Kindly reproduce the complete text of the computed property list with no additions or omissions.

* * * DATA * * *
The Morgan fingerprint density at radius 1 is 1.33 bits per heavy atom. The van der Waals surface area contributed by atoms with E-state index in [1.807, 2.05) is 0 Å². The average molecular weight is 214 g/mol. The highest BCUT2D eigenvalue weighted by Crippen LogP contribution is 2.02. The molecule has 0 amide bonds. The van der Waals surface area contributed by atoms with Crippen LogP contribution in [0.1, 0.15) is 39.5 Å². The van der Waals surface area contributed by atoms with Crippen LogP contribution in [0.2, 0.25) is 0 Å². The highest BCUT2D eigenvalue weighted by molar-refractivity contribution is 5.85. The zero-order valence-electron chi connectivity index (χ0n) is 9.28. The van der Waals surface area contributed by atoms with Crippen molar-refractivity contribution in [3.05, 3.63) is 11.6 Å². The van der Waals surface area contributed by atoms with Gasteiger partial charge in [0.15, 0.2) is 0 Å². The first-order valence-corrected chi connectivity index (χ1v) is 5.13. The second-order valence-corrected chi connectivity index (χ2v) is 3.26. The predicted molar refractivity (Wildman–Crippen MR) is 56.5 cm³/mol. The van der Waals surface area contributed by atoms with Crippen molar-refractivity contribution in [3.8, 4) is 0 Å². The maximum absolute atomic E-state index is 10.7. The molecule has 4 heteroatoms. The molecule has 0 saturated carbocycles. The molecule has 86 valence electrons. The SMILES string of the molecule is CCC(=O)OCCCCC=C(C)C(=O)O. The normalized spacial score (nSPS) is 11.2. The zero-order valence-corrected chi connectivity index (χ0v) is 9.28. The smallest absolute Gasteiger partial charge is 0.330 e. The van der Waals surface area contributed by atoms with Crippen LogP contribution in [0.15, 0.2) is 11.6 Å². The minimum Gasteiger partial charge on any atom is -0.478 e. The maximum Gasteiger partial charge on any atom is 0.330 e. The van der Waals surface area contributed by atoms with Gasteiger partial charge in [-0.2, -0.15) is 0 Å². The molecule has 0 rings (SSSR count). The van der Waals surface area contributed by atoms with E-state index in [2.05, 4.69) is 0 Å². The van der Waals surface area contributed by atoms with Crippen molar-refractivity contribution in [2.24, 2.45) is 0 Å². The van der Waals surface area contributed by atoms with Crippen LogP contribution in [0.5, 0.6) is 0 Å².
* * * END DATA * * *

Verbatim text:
The Morgan fingerprint density at radius 1 is 1.33 bits per heavy atom. The van der Waals surface area contributed by atoms with E-state index in [1.807, 2.05) is 0 Å². The average molecular weight is 214 g/mol. The highest BCUT2D eigenvalue weighted by Crippen LogP contribution is 2.02. The molecule has 0 amide bonds. The van der Waals surface area contributed by atoms with Crippen LogP contribution in [0.1, 0.15) is 39.5 Å². The van der Waals surface area contributed by atoms with Crippen LogP contribution in [0.2, 0.25) is 0 Å². The highest BCUT2D eigenvalue weighted by molar-refractivity contribution is 5.85. The zero-order valence-electron chi connectivity index (χ0n) is 9.28. The van der Waals surface area contributed by atoms with Crippen molar-refractivity contribution in [3.05, 3.63) is 11.6 Å². The van der Waals surface area contributed by atoms with Gasteiger partial charge in [0.15, 0.2) is 0 Å². The first-order valence-corrected chi connectivity index (χ1v) is 5.13. The second-order valence-corrected chi connectivity index (χ2v) is 3.26. The predicted molar refractivity (Wildman–Crippen MR) is 56.5 cm³/mol. The van der Waals surface area contributed by atoms with Crippen molar-refractivity contribution in [3.8, 4) is 0 Å². The maximum absolute atomic E-state index is 10.7. The molecule has 4 heteroatoms. The molecule has 0 saturated carbocycles. The molecule has 86 valence electrons. The SMILES string of the molecule is CCC(=O)OCCCCC=C(C)C(=O)O. The normalized spacial score (nSPS) is 11.2. The zero-order valence-corrected chi connectivity index (χ0v) is 9.28. The smallest absolute Gasteiger partial charge is 0.330 e. The van der Waals surface area contributed by atoms with Crippen LogP contribution in [0.15, 0.2) is 11.6 Å². The minimum Gasteiger partial charge on any atom is -0.478 e. The maximum Gasteiger partial charge on any atom is 0.330 e. The van der Waals surface area contributed by atoms with Gasteiger partial charge in [-0.2, -0.15) is 0 Å². The molecule has 0 rings (SSSR count). The van der Waals surface area contributed by atoms with E-state index in [2.05, 4.69) is 0 Å². The van der Waals surface area contributed by atoms with Crippen molar-refractivity contribution in [2.24, 2.45) is 0 Å². The van der Waals surface area contributed by atoms with Crippen LogP contribution in [0.5, 0.6) is 0 Å².